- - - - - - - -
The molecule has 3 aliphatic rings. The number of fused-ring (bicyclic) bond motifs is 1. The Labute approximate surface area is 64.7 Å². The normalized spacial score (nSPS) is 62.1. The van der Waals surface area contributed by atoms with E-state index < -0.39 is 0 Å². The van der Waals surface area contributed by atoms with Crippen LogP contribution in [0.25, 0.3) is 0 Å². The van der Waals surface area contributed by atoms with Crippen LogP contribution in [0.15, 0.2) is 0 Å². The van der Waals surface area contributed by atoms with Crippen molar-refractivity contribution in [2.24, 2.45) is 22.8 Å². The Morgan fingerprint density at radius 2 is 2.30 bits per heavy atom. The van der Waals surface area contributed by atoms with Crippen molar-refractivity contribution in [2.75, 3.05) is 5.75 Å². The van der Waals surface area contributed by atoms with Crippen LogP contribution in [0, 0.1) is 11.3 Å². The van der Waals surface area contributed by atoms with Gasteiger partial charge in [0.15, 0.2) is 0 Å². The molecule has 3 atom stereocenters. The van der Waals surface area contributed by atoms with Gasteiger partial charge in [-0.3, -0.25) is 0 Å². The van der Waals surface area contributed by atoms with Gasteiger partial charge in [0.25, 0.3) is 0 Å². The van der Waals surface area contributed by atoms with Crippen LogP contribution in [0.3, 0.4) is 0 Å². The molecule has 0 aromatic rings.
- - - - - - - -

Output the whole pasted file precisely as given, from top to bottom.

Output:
The molecule has 3 aliphatic rings. The number of fused-ring (bicyclic) bond motifs is 1. The Labute approximate surface area is 64.7 Å². The normalized spacial score (nSPS) is 62.1. The van der Waals surface area contributed by atoms with E-state index < -0.39 is 0 Å². The van der Waals surface area contributed by atoms with Crippen LogP contribution in [0.25, 0.3) is 0 Å². The van der Waals surface area contributed by atoms with Crippen LogP contribution in [0.15, 0.2) is 0 Å². The van der Waals surface area contributed by atoms with Crippen molar-refractivity contribution in [2.24, 2.45) is 22.8 Å². The Morgan fingerprint density at radius 2 is 2.30 bits per heavy atom. The van der Waals surface area contributed by atoms with Crippen molar-refractivity contribution in [2.75, 3.05) is 5.75 Å². The van der Waals surface area contributed by atoms with Crippen LogP contribution in [0, 0.1) is 11.3 Å². The van der Waals surface area contributed by atoms with Gasteiger partial charge in [0.15, 0.2) is 0 Å². The molecule has 3 atom stereocenters. The van der Waals surface area contributed by atoms with Gasteiger partial charge in [-0.3, -0.25) is 0 Å². The van der Waals surface area contributed by atoms with Gasteiger partial charge in [0.25, 0.3) is 0 Å². The van der Waals surface area contributed by atoms with Crippen LogP contribution in [0.3, 0.4) is 0 Å². The molecule has 0 aromatic rings.